Will RBG’s Death Bring Filling the Vacancy?

jason kraus

by Daveda Gruber

On the Erve of Rosh Hashanah (Rosh Hashanah eve), which marks the start of the Jewish New Year, Supreme Court Justice Ruth Bader Ginsburg succumbed to pancreatic cancer. She was eighty-seven years old.

Bader Ginsburg was born on March 15, 1933 in Brooklyn, New York.

She had said that she had the good fortune to be a Jew born in the U.S.A. Her father left Odessa bound for the New World in 1909, at age 13 and he mother was first in her large family to be born here, in 1903.

Her mother, Celia, died of cancer the day before her high school graduation in 1948.

Ruth was married to Martin D. Ginsburg who was diagnosed with testicular cancer and endured two operations and radiation therapy to treat the disease during his third year at Harvard.

A few days after their fifty-sixth wedding anniversary Marty Ginsburg died of cancer at the age of seventy-eight.

Ginsburg was appointed to the Supreme Court in 1993 by President Bill Clinton. She kept her position on the high court until she died.

Soon after the announcement of Justice Ginsburg’s death, Senate Majority Leader Mitch McConnell stated that the Senate would vote on a nominee put forward by President Trump to replace her.

In February 2016  Justice Antonin Scalia died and McConnell said then that November voters should have a say and that a new Supreme Court Justice should be chosen by a new president.

McConnell didn’t allow a Senate confirmation hearing or vote on former President Obama’s nomination of Merrick Garland.

President Trump’s nominee, Neil Gorsuch, was confirmed soon after Trump’s inauguration in 2017.

Although this seems to be contradictory, keep in mind that Obama wasn’t running for another term. He was, in fact, a lame duck president.

Even so, there are Senate Republicans who would oppose filling the vacancy in the Supreme Court.

Those GOP Senators who could possibly be against confirming a new Justice this close to an election are Senator Lisa Murkowsi from Alaska; Senator Cory Gardner from Colorado; Senator Chuck Grassley from Iowa; Senator Joni Ernst from Iowa; Senator Susan Collins from Maine and Senator Mitt Romney from Utah.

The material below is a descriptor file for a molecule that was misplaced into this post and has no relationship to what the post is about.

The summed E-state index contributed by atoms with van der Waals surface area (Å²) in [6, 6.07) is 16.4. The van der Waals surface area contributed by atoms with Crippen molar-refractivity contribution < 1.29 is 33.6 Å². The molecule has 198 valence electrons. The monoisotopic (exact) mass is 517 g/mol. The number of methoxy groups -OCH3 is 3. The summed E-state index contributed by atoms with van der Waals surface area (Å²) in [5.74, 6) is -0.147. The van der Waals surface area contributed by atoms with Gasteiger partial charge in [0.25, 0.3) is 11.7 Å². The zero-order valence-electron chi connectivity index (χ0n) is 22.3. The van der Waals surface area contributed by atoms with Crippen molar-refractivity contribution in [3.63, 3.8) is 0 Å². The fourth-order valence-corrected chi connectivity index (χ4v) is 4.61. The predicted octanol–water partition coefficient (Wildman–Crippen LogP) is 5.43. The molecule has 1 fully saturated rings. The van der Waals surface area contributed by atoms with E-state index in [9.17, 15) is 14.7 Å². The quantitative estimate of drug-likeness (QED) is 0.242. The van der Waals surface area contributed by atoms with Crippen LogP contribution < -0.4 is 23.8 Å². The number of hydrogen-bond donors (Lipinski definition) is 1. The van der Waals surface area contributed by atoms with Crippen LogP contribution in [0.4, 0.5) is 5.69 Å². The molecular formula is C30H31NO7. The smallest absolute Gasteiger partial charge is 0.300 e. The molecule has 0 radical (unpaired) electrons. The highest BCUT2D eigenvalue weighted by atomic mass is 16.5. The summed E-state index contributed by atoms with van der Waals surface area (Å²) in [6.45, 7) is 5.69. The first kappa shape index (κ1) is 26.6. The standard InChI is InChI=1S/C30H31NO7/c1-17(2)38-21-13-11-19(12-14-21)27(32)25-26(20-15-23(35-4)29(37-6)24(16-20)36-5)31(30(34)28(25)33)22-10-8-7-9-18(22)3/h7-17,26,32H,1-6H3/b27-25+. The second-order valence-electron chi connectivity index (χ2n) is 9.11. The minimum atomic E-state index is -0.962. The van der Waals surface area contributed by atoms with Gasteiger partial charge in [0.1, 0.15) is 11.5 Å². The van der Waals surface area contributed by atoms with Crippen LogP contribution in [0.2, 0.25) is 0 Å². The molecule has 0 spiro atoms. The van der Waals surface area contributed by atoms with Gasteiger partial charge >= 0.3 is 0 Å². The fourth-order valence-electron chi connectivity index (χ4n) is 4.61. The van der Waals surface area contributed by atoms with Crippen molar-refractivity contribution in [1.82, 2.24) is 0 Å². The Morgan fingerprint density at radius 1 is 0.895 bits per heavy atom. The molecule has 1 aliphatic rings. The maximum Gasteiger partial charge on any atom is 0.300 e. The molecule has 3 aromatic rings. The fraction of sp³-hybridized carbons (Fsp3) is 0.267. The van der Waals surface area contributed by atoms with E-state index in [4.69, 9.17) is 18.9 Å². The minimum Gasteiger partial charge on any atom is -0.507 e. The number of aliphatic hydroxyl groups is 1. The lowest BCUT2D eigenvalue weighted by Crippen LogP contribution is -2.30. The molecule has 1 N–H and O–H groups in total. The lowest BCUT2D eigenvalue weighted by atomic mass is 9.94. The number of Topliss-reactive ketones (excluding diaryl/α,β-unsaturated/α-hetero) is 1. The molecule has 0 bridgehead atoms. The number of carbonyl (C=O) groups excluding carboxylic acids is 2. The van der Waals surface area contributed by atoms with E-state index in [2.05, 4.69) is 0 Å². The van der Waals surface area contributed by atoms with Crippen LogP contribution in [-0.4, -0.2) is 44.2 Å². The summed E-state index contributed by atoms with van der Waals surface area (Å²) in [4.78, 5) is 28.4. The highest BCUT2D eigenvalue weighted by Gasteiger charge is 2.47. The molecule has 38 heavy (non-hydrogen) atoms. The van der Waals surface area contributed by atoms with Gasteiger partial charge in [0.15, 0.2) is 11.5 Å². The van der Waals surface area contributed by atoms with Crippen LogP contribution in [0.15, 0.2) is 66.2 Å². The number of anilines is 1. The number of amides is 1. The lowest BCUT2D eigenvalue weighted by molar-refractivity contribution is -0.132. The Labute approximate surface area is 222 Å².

Some of these Senators are in tight races to get re-elected and may not want to make waves.

Actually, even Lindsey Graham from South Carolina is in a very tight race with his Democratic opponent, Jaime Harrison but will vote for a replacement Justice.

Bader-Ginsburg has left instructions that she doesn’t want to be replaced until after the election. This is not her choice to make, though.

My condolences go out to the Bader-Ginsburg family and friends out of respect. May she rest in peace.

Still, Bader-Ginsburg was an icon and a woman of conviction and she didn’t like President Trump. She didn’t retire, even though she was old and dying of cancer, because she didn’t want Trump to get to choose the next Supreme Court Justice. She wanted a new President to choose. Was she that convinced that there would be a new President?

Somehow that sticks in my mind. When you know you have a disease that will end your life in a short amount of time but blandly refuse to step down from a very high position because of dislike for a man in the highest position in the land, I find that problematic.

Is there time to confirm a new justice? Not really. According to the Congressional Research Service, the average number of days from nomination to final Senate vote since 1975 is 67 days (2.2 months), while the median is 71 days (or 2.3 months).

Can the system be rushed and pushed through? I’m not sure because it is unprecedented.

Will Trump and McConnell try to get a new Justice on the highest court in the land before the next election, even with so much in their way?

The answer to that will come shortly and if I were to make a guess, it would be in the affirmative.

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